Gentle and Right

“Why do you want to do this now?” my business partner asked. “it’s not the right time.”

I sulked for a moment, then retaliated. “I’ve been doing most of the work all on my own for the past month. What does it matter to you when we decide to do it?” (This wasn’t true but felt like it.)

Obviously, we didn’t see eye to eye. My reaction was to totally disregard his position on the matter and inflate my own. That soon soured our friendship to the point where I doubted I’d get an invitation to his wedding. Troubled, I turned to another godly friend who would surely agree with me. I even presented Scriptures to back up my perspective!

My friend said, “How much do you value the relationship?”

I considered. “I value it very much.”

“Then it’s probably best you apologize,” he said. “That’s more important than being ‘right.'”

I’m thankful I chose a friend who had the same posture Jesus showed in situations like that. Look at Mary and Martha, sisters who were deeply loved by Jesus. When He and His disciples visited, both sisters wanted to be good hosts, which in that culture indicated deference, honor, and respect. Martha got to work feeding all those men. Mary chose the role of a disciple and sat at Jesus’ feet listening to Him.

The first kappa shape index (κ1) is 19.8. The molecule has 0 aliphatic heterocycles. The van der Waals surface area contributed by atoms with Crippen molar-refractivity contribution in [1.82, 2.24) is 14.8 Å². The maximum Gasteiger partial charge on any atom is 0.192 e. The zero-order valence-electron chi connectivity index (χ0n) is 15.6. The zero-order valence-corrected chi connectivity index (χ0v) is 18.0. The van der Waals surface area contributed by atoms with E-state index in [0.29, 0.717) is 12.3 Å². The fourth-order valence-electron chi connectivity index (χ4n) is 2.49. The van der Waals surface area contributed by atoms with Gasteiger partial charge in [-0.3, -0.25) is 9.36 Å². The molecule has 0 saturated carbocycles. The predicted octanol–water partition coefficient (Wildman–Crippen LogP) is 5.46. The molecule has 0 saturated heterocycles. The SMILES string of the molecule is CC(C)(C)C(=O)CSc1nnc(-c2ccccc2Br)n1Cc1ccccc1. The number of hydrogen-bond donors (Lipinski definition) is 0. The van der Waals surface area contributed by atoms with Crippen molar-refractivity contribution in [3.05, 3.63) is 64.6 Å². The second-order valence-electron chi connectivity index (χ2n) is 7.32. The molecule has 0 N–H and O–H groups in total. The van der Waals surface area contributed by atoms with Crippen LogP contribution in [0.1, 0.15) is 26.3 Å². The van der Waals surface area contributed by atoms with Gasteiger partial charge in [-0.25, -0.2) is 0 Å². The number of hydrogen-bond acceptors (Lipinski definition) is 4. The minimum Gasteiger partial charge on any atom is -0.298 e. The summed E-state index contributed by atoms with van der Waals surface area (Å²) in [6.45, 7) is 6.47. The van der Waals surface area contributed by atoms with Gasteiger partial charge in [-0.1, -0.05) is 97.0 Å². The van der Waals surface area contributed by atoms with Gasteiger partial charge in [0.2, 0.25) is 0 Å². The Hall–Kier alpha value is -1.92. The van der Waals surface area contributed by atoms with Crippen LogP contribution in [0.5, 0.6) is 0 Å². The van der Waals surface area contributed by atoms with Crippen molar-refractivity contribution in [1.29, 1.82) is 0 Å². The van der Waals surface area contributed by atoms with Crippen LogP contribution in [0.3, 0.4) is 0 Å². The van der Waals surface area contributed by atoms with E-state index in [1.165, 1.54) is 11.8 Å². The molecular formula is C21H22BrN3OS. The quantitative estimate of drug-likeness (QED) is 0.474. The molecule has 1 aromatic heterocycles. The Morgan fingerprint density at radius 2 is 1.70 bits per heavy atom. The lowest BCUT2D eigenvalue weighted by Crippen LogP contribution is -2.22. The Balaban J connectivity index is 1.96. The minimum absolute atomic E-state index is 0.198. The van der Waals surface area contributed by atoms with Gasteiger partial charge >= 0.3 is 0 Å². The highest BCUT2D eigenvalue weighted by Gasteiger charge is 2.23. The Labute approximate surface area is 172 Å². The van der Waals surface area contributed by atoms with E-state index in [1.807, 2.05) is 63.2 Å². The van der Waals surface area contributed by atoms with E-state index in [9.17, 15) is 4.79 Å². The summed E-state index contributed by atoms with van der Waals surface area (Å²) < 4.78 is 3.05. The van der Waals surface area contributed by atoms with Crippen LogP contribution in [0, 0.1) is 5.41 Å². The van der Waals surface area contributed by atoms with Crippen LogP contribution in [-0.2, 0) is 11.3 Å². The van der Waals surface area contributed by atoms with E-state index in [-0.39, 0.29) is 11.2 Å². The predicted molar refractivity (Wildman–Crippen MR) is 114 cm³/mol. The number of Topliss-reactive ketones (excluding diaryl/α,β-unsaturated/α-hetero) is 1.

Even if you’re not familiar with this story, you can imagine how Martha felt. “Lord, don’t you care that my sister has left me to do all the work by myself? Tell her to help me!” Instead, Jesus went to the heart of the matter, speaking tenderly to Martha. “You are worried and upset about many things, but few things are needed—or indeed only one. Mary has chosen what is better, and it will not be taken away from her” (Luke 10:38-42)

Mary made a good choice, but so did Martha. After all, she could have complained to someone else. Instead, she went straight to Jesus.

When I have a different position than someone I love, how do I respond, and to whom do I run? Do I understand why the other person holds their position? Am I curious? Confession time: God, I want to be gentle, and I want to be right: very rarely can I be both. Give me your posture.

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